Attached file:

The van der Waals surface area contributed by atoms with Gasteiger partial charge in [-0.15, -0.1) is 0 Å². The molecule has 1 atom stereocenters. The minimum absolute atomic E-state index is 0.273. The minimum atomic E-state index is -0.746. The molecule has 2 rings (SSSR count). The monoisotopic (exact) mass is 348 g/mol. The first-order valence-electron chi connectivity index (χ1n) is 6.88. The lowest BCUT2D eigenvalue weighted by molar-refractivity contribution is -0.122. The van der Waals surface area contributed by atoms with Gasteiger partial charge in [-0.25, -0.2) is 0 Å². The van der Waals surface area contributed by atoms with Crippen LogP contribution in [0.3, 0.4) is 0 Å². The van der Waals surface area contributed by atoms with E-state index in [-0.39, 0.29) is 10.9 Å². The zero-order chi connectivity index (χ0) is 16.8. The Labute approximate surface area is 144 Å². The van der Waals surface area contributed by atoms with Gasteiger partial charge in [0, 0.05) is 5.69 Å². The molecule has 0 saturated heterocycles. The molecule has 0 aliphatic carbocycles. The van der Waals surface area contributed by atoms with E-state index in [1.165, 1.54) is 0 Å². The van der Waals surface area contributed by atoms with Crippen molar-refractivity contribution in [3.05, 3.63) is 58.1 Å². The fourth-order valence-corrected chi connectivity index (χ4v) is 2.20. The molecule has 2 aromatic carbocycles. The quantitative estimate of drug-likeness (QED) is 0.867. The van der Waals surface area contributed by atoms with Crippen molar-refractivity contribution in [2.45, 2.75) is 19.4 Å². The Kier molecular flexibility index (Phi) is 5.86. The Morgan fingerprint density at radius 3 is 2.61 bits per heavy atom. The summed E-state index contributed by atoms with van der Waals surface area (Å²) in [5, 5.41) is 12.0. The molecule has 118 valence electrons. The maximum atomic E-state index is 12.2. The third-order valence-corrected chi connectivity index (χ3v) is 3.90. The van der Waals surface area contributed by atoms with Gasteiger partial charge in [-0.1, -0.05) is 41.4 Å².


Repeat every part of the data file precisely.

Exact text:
The van der Waals surface area contributed by atoms with Gasteiger partial charge in [-0.15, -0.1) is 0 Å². The molecule has 1 atom stereocenters. The minimum absolute atomic E-state index is 0.273. The minimum atomic E-state index is -0.746. The molecule has 2 rings (SSSR count). The monoisotopic (exact) mass is 348 g/mol. The first-order valence-electron chi connectivity index (χ1n) is 6.88. The lowest BCUT2D eigenvalue weighted by molar-refractivity contribution is -0.122. The van der Waals surface area contributed by atoms with Gasteiger partial charge in [-0.25, -0.2) is 0 Å². The van der Waals surface area contributed by atoms with Crippen LogP contribution in [0.3, 0.4) is 0 Å². The van der Waals surface area contributed by atoms with E-state index in [-0.39, 0.29) is 10.9 Å². The zero-order chi connectivity index (χ0) is 16.8. The Labute approximate surface area is 144 Å². The van der Waals surface area contributed by atoms with Gasteiger partial charge in [0, 0.05) is 5.69 Å². The molecule has 0 saturated heterocycles. The molecule has 0 aliphatic carbocycles. The van der Waals surface area contributed by atoms with E-state index in [1.165, 1.54) is 0 Å². The van der Waals surface area contributed by atoms with Crippen molar-refractivity contribution in [3.05, 3.63) is 58.1 Å². The fourth-order valence-corrected chi connectivity index (χ4v) is 2.20. The molecule has 2 aromatic carbocycles. The quantitative estimate of drug-likeness (QED) is 0.867. The van der Waals surface area contributed by atoms with Crippen molar-refractivity contribution in [2.45, 2.75) is 19.4 Å². The Kier molecular flexibility index (Phi) is 5.86. The Morgan fingerprint density at radius 3 is 2.61 bits per heavy atom. The summed E-state index contributed by atoms with van der Waals surface area (Å²) in [5, 5.41) is 12.0. The molecule has 118 valence electrons. The maximum atomic E-state index is 12.2. The third-order valence-corrected chi connectivity index (χ3v) is 3.90. The van der Waals surface area contributed by atoms with Gasteiger partial charge in [-0.1, -0.05) is 41.4 Å².